Today the Tribunal heard matters in the following cases:
- Chief Prosecutor vs. Gholam Azam: Disposition on Defense Applications, Prosecution Closing Arguments
On 17 February 2013 Tajul Islam, Defense Counsel of Gholam Azam filed three applications. One application was for permission to either call General Sir Jack Deverell and Professor William Schabas as expert witnesses, depose these witnesses via video link, or to submit their expert reports into evidence pursuant to Rule 46A of the International Rules of Procedure 2010. Defense also filed another application for bail. On 20 February 2013 Tribunal heard these two applications along with another application filed by the Defense requesting permission inspect the record of orders. Today (26 February 2013) passed order regarding these three applications.
Regarding the application for two foreign witnesses Tribunal passed an order rejecting the application and stated that Tribunal already expressed its views at the time of recording of evidence. Tribunal further stated that the recording of evidence has already been completed and the case is now at the stage of Closing Arguments. The court did allow the Defense to submit the expert witness reports though it was unclear whether they would be accepted as exhibits or simply for reference by the Judges.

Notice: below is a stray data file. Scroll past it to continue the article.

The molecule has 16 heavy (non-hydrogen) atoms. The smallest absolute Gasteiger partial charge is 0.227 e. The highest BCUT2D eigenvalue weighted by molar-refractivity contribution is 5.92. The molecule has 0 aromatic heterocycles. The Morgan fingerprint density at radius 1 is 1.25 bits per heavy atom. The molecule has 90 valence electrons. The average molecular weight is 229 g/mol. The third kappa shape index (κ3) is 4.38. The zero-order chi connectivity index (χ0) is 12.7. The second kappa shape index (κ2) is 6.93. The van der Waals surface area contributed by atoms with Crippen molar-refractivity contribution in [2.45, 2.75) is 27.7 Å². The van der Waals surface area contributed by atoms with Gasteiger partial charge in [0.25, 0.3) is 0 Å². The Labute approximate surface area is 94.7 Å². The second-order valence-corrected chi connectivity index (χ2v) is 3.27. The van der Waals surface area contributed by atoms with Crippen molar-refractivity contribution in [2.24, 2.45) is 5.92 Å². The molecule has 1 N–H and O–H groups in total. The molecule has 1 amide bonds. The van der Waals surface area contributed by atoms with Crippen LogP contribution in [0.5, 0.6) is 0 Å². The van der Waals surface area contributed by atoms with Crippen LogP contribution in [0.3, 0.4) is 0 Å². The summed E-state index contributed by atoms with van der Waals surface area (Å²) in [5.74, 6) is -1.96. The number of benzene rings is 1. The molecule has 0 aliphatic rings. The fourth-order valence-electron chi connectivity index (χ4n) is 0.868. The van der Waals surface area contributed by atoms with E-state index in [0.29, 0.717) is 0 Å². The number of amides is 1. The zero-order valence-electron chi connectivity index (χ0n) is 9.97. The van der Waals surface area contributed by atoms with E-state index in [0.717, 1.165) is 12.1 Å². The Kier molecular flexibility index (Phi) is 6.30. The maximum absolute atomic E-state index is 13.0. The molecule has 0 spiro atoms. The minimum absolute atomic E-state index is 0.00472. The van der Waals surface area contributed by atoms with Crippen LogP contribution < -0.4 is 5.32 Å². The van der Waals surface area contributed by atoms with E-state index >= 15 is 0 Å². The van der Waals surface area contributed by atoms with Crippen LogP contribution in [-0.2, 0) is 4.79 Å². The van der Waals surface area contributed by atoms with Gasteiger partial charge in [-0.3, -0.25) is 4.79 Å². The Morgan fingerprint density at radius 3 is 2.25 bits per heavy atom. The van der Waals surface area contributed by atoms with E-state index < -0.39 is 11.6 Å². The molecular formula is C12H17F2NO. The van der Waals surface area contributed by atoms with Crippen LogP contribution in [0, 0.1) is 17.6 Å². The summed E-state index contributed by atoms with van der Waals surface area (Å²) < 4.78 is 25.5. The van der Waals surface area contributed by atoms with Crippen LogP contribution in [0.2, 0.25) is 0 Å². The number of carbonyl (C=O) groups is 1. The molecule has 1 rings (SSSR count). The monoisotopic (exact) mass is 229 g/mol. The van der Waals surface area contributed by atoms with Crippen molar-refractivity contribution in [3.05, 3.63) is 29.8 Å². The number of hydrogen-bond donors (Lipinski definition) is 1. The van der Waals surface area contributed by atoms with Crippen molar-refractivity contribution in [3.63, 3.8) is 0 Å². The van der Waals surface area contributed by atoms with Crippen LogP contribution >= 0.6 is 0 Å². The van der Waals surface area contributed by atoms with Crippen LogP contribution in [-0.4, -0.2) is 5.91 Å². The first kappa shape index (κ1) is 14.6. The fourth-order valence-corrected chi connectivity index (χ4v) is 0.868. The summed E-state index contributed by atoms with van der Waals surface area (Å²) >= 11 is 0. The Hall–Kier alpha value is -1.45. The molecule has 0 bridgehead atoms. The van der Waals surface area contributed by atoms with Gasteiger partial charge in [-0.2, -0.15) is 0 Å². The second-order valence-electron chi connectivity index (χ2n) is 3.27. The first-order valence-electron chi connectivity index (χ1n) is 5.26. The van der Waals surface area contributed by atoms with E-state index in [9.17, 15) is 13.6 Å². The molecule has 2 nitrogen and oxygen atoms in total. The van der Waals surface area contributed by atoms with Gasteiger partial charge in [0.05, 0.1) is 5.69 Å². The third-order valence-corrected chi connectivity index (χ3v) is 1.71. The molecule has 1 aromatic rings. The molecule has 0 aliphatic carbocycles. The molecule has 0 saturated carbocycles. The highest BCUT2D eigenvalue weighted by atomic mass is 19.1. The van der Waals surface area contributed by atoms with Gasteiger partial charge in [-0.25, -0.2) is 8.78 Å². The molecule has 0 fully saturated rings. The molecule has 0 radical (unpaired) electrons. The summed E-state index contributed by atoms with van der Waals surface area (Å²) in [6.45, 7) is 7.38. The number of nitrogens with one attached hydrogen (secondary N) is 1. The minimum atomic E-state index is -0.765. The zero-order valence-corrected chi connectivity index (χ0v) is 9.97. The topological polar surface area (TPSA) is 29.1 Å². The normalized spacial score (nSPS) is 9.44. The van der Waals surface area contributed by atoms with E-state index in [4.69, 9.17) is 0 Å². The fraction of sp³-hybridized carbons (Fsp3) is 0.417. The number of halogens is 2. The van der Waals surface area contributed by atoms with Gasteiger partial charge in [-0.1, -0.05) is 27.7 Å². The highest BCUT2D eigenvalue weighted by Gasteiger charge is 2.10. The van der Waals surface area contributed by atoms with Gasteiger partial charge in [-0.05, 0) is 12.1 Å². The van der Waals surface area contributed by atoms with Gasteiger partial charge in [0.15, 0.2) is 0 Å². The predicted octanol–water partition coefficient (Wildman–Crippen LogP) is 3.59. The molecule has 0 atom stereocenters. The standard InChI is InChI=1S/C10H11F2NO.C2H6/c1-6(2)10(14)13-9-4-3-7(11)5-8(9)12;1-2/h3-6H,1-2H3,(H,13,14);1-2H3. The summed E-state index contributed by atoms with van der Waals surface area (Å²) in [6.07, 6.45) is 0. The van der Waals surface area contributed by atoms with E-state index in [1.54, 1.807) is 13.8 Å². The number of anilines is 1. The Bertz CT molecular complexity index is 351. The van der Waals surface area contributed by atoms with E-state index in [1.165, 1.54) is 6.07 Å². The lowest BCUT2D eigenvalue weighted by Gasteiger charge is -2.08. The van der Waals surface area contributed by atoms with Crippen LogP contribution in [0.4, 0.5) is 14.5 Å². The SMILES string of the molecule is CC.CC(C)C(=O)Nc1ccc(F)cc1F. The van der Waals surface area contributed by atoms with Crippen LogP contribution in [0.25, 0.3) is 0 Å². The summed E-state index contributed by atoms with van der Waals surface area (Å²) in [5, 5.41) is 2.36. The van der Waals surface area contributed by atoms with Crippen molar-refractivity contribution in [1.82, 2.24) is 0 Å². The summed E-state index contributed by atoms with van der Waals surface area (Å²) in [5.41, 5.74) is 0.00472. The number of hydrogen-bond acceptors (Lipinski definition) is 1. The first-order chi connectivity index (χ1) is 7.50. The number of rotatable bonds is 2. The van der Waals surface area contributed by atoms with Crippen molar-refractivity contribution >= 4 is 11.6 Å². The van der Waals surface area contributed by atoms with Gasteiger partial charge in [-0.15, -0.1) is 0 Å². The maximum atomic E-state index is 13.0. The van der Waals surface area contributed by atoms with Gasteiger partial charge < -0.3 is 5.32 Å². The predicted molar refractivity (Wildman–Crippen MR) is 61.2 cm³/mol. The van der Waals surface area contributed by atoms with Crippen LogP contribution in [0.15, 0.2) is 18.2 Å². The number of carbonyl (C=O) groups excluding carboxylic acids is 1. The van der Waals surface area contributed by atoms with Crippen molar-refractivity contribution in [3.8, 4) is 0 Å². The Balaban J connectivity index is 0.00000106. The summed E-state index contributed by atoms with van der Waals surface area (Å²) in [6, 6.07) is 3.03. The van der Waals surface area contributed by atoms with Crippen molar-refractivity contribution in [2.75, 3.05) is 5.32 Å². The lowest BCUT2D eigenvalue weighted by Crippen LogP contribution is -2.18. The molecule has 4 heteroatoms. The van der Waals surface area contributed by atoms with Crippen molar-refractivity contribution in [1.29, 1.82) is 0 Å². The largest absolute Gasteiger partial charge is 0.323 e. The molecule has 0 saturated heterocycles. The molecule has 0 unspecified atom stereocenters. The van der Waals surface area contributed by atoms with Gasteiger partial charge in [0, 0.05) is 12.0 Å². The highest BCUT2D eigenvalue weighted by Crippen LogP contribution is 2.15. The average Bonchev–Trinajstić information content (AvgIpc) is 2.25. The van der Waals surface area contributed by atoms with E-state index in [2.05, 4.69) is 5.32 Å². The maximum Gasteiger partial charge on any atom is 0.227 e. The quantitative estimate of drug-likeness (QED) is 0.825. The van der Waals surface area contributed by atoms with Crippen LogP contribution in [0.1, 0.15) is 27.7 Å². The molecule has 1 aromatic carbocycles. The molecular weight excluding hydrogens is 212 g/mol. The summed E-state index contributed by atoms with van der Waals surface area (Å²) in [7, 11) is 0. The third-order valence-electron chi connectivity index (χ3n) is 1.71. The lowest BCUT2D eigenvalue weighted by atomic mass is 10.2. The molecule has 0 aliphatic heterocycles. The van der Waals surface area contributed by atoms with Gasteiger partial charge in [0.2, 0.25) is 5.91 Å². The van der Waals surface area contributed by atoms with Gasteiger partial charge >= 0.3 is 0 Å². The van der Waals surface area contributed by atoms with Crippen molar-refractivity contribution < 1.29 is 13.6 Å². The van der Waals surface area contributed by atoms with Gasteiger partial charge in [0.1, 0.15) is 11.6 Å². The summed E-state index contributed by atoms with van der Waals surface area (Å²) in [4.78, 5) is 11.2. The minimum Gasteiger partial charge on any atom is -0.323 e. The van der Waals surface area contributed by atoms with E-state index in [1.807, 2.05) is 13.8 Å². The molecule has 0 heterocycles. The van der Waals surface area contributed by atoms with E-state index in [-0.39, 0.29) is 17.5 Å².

The Tribunal rejected the bail application, which was filed on medical grounds, stating that Gholam Azam has received adequate medical attention and that the nature of the charges against him and the stage of the trial do not allow for him to be set free on bail. The Tribunal further directed the authorities at Bangabandhu Sheikh Mujib Medical University to take all necessary steps to provide him proper treatment.
Regarding the inspection of record of orders Tribunal stated that a Defense Counsel will be allowed to inspect the record for an hour in front of two bench officers.
Thereafter, Tribunal heard the closing arguments of Prosecution side for 7th consecutive day. Prosecutor Sultan Mahmud Simon submitted arguments in support of Charge No 4 (complicity) incidents 13 through 23 counts. The Tribunal then adjourned the proceedings until February 27, 2013.